Peter Margulies recently discussed the effect of the Supreme Court’s recent decision in Clapper v. Amnesty International USA denying standing to plaintiffs challenging the NSA’s warrantless wiretapping program on the ongoing litigation in Hedges v. Obama. (Steve made a … Read more »
So we learn from this announcement, released this afternoon by the Department of Defense:
Secretary of Defense Chuck Hagel has designated Honorable Paul L. Oostburg Sanz to serve as the convening authority for military commissions.
Mr. Oostburg Sanz is
… Read more »
In writing my testimony for today’s House Judiciary Committee hearing on drones and targeted killing of U.S. citizens overseas, I found myself writing a more complete explication of the essential legal rationale underlying the administration’s position on the subject than … Read more »
The distraction of the NDAA and the drone controversy led me to miss two other important lawfare developments in December: the Obama Administration asserted immunity for foreign government official defendants in two Alien Tort Statute lawsuits.
Of the two assertions … Read more »
As Ben noted the other day, the Obama administration issued a signing statement on the new NDAA arguing that its Guantánamo detainee-transfer restrictions are unconstitutional as a violation of the separation of powers. The language is similar to last year’s … Read more »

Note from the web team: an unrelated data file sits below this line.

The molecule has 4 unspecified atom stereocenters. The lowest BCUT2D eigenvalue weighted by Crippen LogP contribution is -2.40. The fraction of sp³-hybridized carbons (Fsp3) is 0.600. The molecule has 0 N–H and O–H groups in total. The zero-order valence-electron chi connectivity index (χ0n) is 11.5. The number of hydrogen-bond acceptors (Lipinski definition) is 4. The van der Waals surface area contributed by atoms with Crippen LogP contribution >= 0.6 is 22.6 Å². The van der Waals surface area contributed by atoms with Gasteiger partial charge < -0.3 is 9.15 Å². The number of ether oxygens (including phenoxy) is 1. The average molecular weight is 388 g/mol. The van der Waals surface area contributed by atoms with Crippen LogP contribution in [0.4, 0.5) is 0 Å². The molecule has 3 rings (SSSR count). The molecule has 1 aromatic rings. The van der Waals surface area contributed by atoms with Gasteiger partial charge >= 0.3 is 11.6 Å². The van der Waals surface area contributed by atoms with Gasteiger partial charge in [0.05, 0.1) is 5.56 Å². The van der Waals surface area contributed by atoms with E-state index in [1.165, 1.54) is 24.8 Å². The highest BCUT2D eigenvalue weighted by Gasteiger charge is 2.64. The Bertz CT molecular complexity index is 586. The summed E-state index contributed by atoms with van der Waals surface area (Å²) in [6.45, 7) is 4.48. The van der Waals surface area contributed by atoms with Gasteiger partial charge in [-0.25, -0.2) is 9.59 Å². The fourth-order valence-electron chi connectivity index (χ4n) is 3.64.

Told you so. President Obama has signed this year’s NDAA–along with a meek kind of signing (whining?) statement. Here is the statement’s discussion of the detention-related provisions–an account of which can be found in my previous post:
… Read more »
So what exactly is in the NDAA conference report that is prompting the agitation for a presidential veto? Here is a quick and dirty summary of “Subtitle D—Counterterrorism”—along with an explanation of why President Obama ought to veto the bill … Read more »
The government has filed its reply brief in Hedges. The new brief rounds out the briefing, joining the government’s opening brief and the appellees’ brief—along with a bunch of amicus briefs. It opens:
We explained in our
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Another noteworthy development in the conference version of the NDAA is section 1025. Think of this as a new direction in the congressionalization of detention operations in Afghanistan.
What do I mean by congressionalization? I admit I just made that … Read more »
As Bobby has already noted the conference report on the NDAA was filed last night. Some readers may recall that I was concerned about section 936 of the Senate version of the bill – a provision that requires Defense contractors … Read more »
A bunch of amicus briefs filed in Hedges—and a lot of red meat for NDAA-haters from that special libertarian land where Left and Right meet.
Here’s the Rutherford Institute, which argues that “The National Defense Authorization Act, . … Read more »
Politico reports that Senate and House negotiators have reached an agreement on the NDAA, with votes in both houses expected later this week…and then, on to the White House. The full text is available here. As for the highlights, … Read more »
Yesterday, plaintiffs in Hedges v. Obama asked Justice Ruth Bader Ginsburg to vacate the stay entered by the Second Circuit. The district court permanently enjoined enforcement of Section 1021(b)(2) of the NDAA, but the Second Circuit quickly blocked that ruling… Read more »